MINNEAPOLIS — Some of the pills taken from Prince’s estate in Paisley Park after his death were counterfeit drugs that actually contained fentanyl – a synthetic opioid 50 times more powerful than heroin, an official close to the investigation said Sunday.

The official said nearly two dozen pills found in one Aleve bottle were falsely labeled as “Watson 385.” According to Drugs.com, that stamp is used to identify pills containing a mix of acetaminophen and hydrocodone, but the official said at least one of the pills tested positive for fentanyl.

Autopsy results released in June show Prince died April 21 of an accidental fentanyl overdose. The official said records show the 57-year-old Prince had no prescription for any controlled substances in the state of Minnesota in the 12 months before he died.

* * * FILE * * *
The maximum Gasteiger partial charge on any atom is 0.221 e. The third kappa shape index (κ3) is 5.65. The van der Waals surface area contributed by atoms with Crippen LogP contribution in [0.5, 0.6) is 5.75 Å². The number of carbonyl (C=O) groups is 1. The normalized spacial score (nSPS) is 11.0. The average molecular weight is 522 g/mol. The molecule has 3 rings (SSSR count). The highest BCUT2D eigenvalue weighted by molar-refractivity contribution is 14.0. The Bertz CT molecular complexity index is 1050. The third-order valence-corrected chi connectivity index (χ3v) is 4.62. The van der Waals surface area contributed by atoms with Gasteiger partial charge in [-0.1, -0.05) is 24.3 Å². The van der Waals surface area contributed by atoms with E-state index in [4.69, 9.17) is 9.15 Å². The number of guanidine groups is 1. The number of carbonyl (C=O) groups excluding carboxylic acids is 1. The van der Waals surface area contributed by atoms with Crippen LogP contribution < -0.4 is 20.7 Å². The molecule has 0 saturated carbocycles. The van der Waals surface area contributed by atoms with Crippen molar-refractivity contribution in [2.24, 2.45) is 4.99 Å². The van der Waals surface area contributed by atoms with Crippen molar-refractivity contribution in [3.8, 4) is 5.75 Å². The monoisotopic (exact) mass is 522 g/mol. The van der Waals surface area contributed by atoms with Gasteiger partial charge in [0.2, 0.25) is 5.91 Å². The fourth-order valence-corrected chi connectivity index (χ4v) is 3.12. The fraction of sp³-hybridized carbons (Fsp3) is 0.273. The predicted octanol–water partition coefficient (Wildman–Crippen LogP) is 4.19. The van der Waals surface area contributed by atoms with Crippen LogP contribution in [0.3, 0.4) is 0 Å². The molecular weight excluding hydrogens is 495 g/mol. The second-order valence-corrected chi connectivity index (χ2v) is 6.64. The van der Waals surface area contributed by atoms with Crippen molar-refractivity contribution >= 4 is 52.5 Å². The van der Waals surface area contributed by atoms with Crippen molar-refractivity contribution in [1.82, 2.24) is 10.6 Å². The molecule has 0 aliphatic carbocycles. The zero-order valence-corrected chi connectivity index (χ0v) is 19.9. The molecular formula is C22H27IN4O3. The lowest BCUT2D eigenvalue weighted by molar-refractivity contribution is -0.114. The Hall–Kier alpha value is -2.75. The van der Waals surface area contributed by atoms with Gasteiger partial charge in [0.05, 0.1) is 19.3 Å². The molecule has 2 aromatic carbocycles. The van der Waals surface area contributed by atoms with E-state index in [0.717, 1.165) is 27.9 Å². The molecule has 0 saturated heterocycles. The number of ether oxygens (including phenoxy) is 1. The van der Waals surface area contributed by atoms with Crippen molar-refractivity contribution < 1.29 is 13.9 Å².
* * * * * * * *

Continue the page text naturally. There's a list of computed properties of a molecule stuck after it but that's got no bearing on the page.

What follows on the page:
Fentanyl has been responsible for a surge in overdose deaths in some parts of the country. When made into counterfeit pills, users don’t always know they’re taking fentanyl, increasing the risk of a fatal overdose.

The Star Tribune first reported about the mislabeled pills in a story published on its website late Saturday.

Some of the dozens of pills seized from Paisley Park were found to have other drugs in them, some were oxycodone or codeine, and some were not controlled substances.

About a dozen tablets were found in a dressing room at Paisley Park, but the vast majority was in bottles of aspirin and vitamin C that had been tucked inside a suitcase and bags.